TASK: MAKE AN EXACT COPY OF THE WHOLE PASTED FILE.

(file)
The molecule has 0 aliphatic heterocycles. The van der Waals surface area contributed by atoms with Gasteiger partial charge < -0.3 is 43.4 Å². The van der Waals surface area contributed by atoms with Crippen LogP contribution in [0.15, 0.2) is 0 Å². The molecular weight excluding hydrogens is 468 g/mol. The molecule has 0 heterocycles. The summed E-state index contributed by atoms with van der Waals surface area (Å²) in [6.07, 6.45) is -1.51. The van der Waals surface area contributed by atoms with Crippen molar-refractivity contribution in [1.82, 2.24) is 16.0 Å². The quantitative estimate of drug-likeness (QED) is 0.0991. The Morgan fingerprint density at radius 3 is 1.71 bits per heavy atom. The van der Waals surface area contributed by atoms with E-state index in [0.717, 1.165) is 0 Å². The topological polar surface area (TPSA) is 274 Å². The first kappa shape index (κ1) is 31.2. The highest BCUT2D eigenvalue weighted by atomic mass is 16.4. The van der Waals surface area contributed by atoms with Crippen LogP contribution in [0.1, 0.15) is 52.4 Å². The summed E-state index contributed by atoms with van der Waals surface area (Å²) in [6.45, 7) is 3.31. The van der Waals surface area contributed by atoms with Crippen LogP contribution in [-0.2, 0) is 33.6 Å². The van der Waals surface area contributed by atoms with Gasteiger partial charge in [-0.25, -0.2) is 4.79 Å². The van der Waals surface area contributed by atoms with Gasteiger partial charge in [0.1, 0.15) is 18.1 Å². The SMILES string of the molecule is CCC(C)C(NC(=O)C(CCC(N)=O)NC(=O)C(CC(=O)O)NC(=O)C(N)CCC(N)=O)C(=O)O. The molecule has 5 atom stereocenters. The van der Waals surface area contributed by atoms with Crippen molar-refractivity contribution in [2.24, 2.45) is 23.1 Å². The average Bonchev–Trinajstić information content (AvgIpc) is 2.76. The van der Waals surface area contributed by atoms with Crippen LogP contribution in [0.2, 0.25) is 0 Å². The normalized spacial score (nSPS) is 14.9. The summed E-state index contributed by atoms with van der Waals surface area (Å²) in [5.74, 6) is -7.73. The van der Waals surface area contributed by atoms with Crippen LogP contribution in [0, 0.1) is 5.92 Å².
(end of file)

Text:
The molecule has 0 aliphatic heterocycles. The van der Waals surface area contributed by atoms with Gasteiger partial charge < -0.3 is 43.4 Å². The van der Waals surface area contributed by atoms with Crippen LogP contribution in [0.15, 0.2) is 0 Å². The molecular weight excluding hydrogens is 468 g/mol. The molecule has 0 heterocycles. The summed E-state index contributed by atoms with van der Waals surface area (Å²) in [6.07, 6.45) is -1.51. The van der Waals surface area contributed by atoms with Crippen molar-refractivity contribution in [1.82, 2.24) is 16.0 Å². The quantitative estimate of drug-likeness (QED) is 0.0991. The Morgan fingerprint density at radius 3 is 1.71 bits per heavy atom. The van der Waals surface area contributed by atoms with E-state index in [0.717, 1.165) is 0 Å². The topological polar surface area (TPSA) is 274 Å². The first kappa shape index (κ1) is 31.2. The highest BCUT2D eigenvalue weighted by atomic mass is 16.4. The van der Waals surface area contributed by atoms with Crippen LogP contribution in [0.1, 0.15) is 52.4 Å². The summed E-state index contributed by atoms with van der Waals surface area (Å²) in [6.45, 7) is 3.31. The van der Waals surface area contributed by atoms with Crippen LogP contribution in [-0.2, 0) is 33.6 Å². The van der Waals surface area contributed by atoms with Gasteiger partial charge in [-0.25, -0.2) is 4.79 Å². The van der Waals surface area contributed by atoms with Gasteiger partial charge in [0.1, 0.15) is 18.1 Å². The SMILES string of the molecule is CCC(C)C(NC(=O)C(CCC(N)=O)NC(=O)C(CC(=O)O)NC(=O)C(N)CCC(N)=O)C(=O)O. The molecule has 5 atom stereocenters. The van der Waals surface area contributed by atoms with Crippen molar-refractivity contribution in [2.24, 2.45) is 23.1 Å². The average Bonchev–Trinajstić information content (AvgIpc) is 2.76. The van der Waals surface area contributed by atoms with Crippen LogP contribution in [0.2, 0.25) is 0 Å². The normalized spacial score (nSPS) is 14.9. The summed E-state index contributed by atoms with van der Waals surface area (Å²) in [5.74, 6) is -7.73. The van der Waals surface area contributed by atoms with Crippen LogP contribution in [0, 0.1) is 5.92 Å².